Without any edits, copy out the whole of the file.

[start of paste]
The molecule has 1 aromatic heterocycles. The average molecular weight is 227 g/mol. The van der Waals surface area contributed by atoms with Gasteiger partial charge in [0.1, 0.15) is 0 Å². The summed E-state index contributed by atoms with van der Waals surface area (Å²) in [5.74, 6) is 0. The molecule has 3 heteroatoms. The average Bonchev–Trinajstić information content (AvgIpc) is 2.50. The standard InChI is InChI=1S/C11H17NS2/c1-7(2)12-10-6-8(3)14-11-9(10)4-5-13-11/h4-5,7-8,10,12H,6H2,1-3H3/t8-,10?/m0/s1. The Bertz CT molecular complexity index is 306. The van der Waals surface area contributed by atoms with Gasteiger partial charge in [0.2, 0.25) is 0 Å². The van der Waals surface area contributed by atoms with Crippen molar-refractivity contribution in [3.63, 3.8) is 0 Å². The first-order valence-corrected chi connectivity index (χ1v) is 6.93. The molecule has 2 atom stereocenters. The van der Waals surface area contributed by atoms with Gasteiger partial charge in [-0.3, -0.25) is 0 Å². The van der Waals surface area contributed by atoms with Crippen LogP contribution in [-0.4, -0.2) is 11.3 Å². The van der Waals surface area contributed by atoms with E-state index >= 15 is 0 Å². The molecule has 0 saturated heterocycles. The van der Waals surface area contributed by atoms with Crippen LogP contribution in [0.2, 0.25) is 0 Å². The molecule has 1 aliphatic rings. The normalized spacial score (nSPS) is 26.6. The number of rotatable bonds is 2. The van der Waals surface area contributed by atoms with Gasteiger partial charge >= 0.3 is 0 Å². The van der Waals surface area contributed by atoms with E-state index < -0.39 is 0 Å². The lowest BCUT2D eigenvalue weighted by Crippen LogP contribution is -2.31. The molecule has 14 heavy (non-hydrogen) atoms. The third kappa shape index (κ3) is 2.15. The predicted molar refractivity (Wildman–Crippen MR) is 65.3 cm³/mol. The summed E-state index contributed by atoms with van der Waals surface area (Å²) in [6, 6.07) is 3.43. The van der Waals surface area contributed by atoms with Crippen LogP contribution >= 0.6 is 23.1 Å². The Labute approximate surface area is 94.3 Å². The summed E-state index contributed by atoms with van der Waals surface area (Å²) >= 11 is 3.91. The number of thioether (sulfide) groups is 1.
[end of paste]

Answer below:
The molecule has 1 aromatic heterocycles. The average molecular weight is 227 g/mol. The van der Waals surface area contributed by atoms with Gasteiger partial charge in [0.1, 0.15) is 0 Å². The summed E-state index contributed by atoms with van der Waals surface area (Å²) in [5.74, 6) is 0. The molecule has 3 heteroatoms. The average Bonchev–Trinajstić information content (AvgIpc) is 2.50. The standard InChI is InChI=1S/C11H17NS2/c1-7(2)12-10-6-8(3)14-11-9(10)4-5-13-11/h4-5,7-8,10,12H,6H2,1-3H3/t8-,10?/m0/s1. The Bertz CT molecular complexity index is 306. The van der Waals surface area contributed by atoms with Gasteiger partial charge in [0.2, 0.25) is 0 Å². The van der Waals surface area contributed by atoms with Crippen molar-refractivity contribution in [3.63, 3.8) is 0 Å². The first-order valence-corrected chi connectivity index (χ1v) is 6.93. The molecule has 2 atom stereocenters. The van der Waals surface area contributed by atoms with Gasteiger partial charge in [-0.3, -0.25) is 0 Å². The van der Waals surface area contributed by atoms with Crippen LogP contribution in [-0.4, -0.2) is 11.3 Å². The van der Waals surface area contributed by atoms with E-state index >= 15 is 0 Å². The molecule has 0 saturated heterocycles. The van der Waals surface area contributed by atoms with Crippen LogP contribution in [0.2, 0.25) is 0 Å². The molecule has 1 aliphatic rings. The normalized spacial score (nSPS) is 26.6. The number of rotatable bonds is 2. The van der Waals surface area contributed by atoms with Gasteiger partial charge >= 0.3 is 0 Å². The van der Waals surface area contributed by atoms with E-state index < -0.39 is 0 Å². The lowest BCUT2D eigenvalue weighted by Crippen LogP contribution is -2.31. The molecule has 14 heavy (non-hydrogen) atoms. The third kappa shape index (κ3) is 2.15. The predicted molar refractivity (Wildman–Crippen MR) is 65.3 cm³/mol. The summed E-state index contributed by atoms with van der Waals surface area (Å²) in [6, 6.07) is 3.43. The van der Waals surface area contributed by atoms with Crippen LogP contribution >= 0.6 is 23.1 Å². The Labute approximate surface area is 94.3 Å². The summed E-state index contributed by atoms with van der Waals surface area (Å²) >= 11 is 3.91. The number of thioether (sulfide) groups is 1.